Diagnosing anti mGluR5 encephalitis is relevant and important, as it may lead to potentially highly effective treatment option and sometimes anticipates the diagnostic of a cancer. In patients with unexplained encephalitis, CSF and serum testing for antibodies to mGluR5 should be considered. Treatment should not be delayed for return of the antibodies when a clinical diagnosis of auto-immune encephalitis is made.
The study was conducted according to International Standards of Good Clinical Practice (ICH guidelines and the Declaration of Helsinki). The project was approved by the local Research Ethics Committees of Universidad de Chile Hospital, Santiago, Chile.
CG: conception, organization, execution, review, and critique; GF, CS, GA, PA, JE, AC, HA-L, and JdG: review and critique.
Conflict of Interest Statement
The authors declare that the research was conducted in the absence of any commercial or financial relationships that could be construed as a potential conflict of interest.
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2. Spatola M, Sabater L, Planaguma J, Martinez-Hernandez E, Armangue T, Pruss H, et al. Encephalitis with mGluR5 antibodies: symptoms and antibody effects. Neurology (2018) 90:e1964–72. doi: 10.1212/WNL.0000000000005614
3. Lancaster E, Martinez-Hernandez E, Titulaer MJ, Boulos M, Weaver S, Antoine JC, et al. Antibodies to metabotropic glutamate receptor 5 in the Ophelia syndrome. Neurology (2011) 77:1698–701. doi: 10.1212/WNL.0b013e3182364a44
5. Pruss H, Rothkirch M, Kopp U, Hamer HM, Hagge M, Sterzer P, et al. Limbic encephalitis with mGluR5 antibodies and immunotherapy-responsive prosopagnosia. Neurology (2014) 83:1384–6. doi: 10.1212/WNL.0000000000000865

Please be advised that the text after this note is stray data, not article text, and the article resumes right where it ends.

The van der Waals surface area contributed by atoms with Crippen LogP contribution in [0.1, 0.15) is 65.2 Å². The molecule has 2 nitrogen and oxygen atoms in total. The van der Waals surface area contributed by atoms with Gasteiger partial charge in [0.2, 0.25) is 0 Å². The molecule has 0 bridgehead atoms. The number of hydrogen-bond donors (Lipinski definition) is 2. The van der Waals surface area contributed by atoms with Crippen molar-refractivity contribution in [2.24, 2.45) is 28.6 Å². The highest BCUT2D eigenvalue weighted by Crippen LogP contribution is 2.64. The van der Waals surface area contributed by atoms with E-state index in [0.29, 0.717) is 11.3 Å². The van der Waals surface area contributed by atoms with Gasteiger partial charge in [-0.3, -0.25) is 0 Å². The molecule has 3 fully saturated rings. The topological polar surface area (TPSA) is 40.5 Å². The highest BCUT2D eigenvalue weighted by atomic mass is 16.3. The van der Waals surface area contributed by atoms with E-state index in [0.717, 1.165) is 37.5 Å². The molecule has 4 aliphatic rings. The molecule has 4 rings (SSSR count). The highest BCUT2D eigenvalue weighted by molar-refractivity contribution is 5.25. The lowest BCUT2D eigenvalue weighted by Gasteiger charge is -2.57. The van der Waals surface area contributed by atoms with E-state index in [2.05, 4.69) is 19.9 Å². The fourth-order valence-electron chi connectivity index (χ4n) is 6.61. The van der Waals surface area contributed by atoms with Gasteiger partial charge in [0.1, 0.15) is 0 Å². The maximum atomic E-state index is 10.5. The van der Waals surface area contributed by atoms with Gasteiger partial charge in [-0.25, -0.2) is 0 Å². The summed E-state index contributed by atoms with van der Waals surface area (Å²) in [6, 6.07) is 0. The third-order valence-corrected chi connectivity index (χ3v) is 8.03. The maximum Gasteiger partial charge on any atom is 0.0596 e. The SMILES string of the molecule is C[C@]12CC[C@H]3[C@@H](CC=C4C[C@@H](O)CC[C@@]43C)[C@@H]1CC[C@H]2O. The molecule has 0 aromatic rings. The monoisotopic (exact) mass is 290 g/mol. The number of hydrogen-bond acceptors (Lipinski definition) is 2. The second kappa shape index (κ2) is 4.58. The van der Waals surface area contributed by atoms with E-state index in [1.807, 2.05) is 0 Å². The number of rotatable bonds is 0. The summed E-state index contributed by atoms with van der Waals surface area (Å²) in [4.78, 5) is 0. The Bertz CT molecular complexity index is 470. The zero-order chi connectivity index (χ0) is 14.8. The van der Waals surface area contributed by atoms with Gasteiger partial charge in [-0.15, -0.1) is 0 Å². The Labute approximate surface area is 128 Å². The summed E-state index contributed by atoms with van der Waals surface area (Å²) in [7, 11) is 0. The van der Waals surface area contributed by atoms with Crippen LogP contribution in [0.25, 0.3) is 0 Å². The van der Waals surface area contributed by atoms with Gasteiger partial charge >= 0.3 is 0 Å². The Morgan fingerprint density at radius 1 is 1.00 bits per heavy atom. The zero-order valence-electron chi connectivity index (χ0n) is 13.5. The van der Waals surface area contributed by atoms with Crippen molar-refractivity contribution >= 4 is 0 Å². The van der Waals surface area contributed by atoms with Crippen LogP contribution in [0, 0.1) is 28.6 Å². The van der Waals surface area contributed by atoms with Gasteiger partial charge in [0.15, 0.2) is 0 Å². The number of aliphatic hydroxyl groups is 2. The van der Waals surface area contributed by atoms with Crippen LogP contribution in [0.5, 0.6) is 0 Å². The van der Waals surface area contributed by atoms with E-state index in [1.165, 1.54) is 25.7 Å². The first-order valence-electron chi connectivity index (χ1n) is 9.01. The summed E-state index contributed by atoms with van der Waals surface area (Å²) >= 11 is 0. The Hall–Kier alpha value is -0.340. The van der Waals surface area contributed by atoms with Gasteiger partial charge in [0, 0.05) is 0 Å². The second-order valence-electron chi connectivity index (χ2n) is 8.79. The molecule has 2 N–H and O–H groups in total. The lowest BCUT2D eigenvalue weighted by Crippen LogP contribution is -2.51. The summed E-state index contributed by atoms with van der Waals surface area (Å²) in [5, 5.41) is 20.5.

6. Feng LR, Fernandez-Martinez JL, Zaal KJM, deAndres-Galiana EJ, Wolff BS, Saligan LN. mGluR5 mediates post-radiotherapy fatigue development in cancer patients. Transl Psychiatry (2018) 8:110. doi: 10.1038/s41398-018-0161-3
7. Mantere O, Saarela M, Kieseppa T, Raij T, Mantyla T, Lindgren M, et al. Anti-neuronal anti-bodies in patients with early psychosis. Schizophr Res. (2018) 192:404–7. doi: 10.1016/j.schres.2017.04.027
Keywords: encephalitis, metabotropic glutamate receptor 5, Hodgkin's lymphoma, Ophelia syndrome, limbic encephalitis
Citation: Guevara C, Farias G, Silva-Rosas C, Alarcon P, Abudinen G, Espinoza J, Caro A, Angus-Leppan H and de Grazia J (2018) Encephalitis Associated to Metabotropic Glutamate Receptor 5 (mGluR5) Antibodies in Cerebrospinal Fluid. Front. Immunol. 9:2568. doi: 10.3389/fimmu.2018.02568
Received: 23 July 2018; Accepted: 17 October 2018;
Published: 05 November 2018.
Edited by:Tjalf Ziemssen, Zentrum für Klinische Neurowissenschaften (ZKN), Germany
Reviewed by:Nico Melzer, Universität Münster, Germany
Morten Blaabjerg, University of Southern Denmark Odense, Denmark
Antonio Lucio Teixeira, University of Texas Health Science Center at Houston, United States
Copyright © 2018 Guevara, Farias, Silva-Rosas, Alarcon, Abudinen, Espinoza, Caro, Angus-Leppan and de Grazia. This is an open-access article distributed under the terms of the Creative Commons Attribution License (CC BY). The use, distribution or reproduction in other forums is permitted, provided the original author(s) and the copyright owner(s) are credited and that the original publication in this journal is cited, in accordance with accepted academic practice. No use, distribution or reproduction is permitted which does not comply with these terms.
*Correspondence: Carlos Guevara, firstname.lastname@example.org